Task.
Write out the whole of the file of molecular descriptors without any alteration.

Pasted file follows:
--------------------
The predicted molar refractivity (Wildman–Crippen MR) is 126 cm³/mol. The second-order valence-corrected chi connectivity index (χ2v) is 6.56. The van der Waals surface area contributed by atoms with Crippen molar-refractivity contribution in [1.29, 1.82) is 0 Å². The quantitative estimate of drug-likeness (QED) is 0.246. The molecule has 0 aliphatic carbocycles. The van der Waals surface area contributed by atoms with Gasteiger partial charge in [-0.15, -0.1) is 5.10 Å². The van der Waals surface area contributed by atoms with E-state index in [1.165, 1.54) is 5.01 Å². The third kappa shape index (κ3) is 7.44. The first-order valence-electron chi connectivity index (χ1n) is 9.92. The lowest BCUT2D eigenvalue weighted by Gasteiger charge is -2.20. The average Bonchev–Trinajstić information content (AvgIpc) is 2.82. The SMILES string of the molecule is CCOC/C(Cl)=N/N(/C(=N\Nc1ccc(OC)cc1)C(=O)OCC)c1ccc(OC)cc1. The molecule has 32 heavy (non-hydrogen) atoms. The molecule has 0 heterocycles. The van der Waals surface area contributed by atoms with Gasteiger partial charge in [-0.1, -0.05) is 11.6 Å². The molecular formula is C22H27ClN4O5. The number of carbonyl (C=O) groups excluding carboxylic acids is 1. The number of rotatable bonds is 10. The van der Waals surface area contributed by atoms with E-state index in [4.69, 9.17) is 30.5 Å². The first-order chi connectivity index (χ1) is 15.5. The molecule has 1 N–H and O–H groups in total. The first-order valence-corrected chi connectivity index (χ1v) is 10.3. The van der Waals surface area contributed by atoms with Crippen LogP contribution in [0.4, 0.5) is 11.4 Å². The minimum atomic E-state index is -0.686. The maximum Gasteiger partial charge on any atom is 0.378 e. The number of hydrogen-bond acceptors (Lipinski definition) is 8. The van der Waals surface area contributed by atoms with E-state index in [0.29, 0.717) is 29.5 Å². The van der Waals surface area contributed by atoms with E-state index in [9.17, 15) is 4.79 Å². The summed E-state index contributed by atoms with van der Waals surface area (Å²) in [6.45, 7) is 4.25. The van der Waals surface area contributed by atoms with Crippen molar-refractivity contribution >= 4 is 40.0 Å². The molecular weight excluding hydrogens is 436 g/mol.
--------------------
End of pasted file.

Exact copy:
The predicted molar refractivity (Wildman–Crippen MR) is 126 cm³/mol. The second-order valence-corrected chi connectivity index (χ2v) is 6.56. The van der Waals surface area contributed by atoms with Crippen molar-refractivity contribution in [1.29, 1.82) is 0 Å². The quantitative estimate of drug-likeness (QED) is 0.246. The molecule has 0 aliphatic carbocycles. The van der Waals surface area contributed by atoms with Gasteiger partial charge in [-0.15, -0.1) is 5.10 Å². The van der Waals surface area contributed by atoms with E-state index in [1.165, 1.54) is 5.01 Å². The third kappa shape index (κ3) is 7.44. The first-order valence-electron chi connectivity index (χ1n) is 9.92. The lowest BCUT2D eigenvalue weighted by Gasteiger charge is -2.20. The average Bonchev–Trinajstić information content (AvgIpc) is 2.82. The SMILES string of the molecule is CCOC/C(Cl)=N/N(/C(=N\Nc1ccc(OC)cc1)C(=O)OCC)c1ccc(OC)cc1. The molecule has 32 heavy (non-hydrogen) atoms. The molecule has 0 heterocycles. The van der Waals surface area contributed by atoms with Gasteiger partial charge in [-0.1, -0.05) is 11.6 Å². The molecular formula is C22H27ClN4O5. The number of carbonyl (C=O) groups excluding carboxylic acids is 1. The number of rotatable bonds is 10. The van der Waals surface area contributed by atoms with E-state index in [4.69, 9.17) is 30.5 Å². The first-order chi connectivity index (χ1) is 15.5. The molecule has 1 N–H and O–H groups in total. The first-order valence-corrected chi connectivity index (χ1v) is 10.3. The van der Waals surface area contributed by atoms with Crippen LogP contribution in [0.4, 0.5) is 11.4 Å². The minimum atomic E-state index is -0.686. The maximum Gasteiger partial charge on any atom is 0.378 e. The number of hydrogen-bond acceptors (Lipinski definition) is 8. The van der Waals surface area contributed by atoms with E-state index in [0.29, 0.717) is 29.5 Å². The van der Waals surface area contributed by atoms with E-state index in [9.17, 15) is 4.79 Å². The summed E-state index contributed by atoms with van der Waals surface area (Å²) in [6.45, 7) is 4.25. The van der Waals surface area contributed by atoms with Crippen molar-refractivity contribution >= 4 is 40.0 Å². The molecular weight excluding hydrogens is 436 g/mol.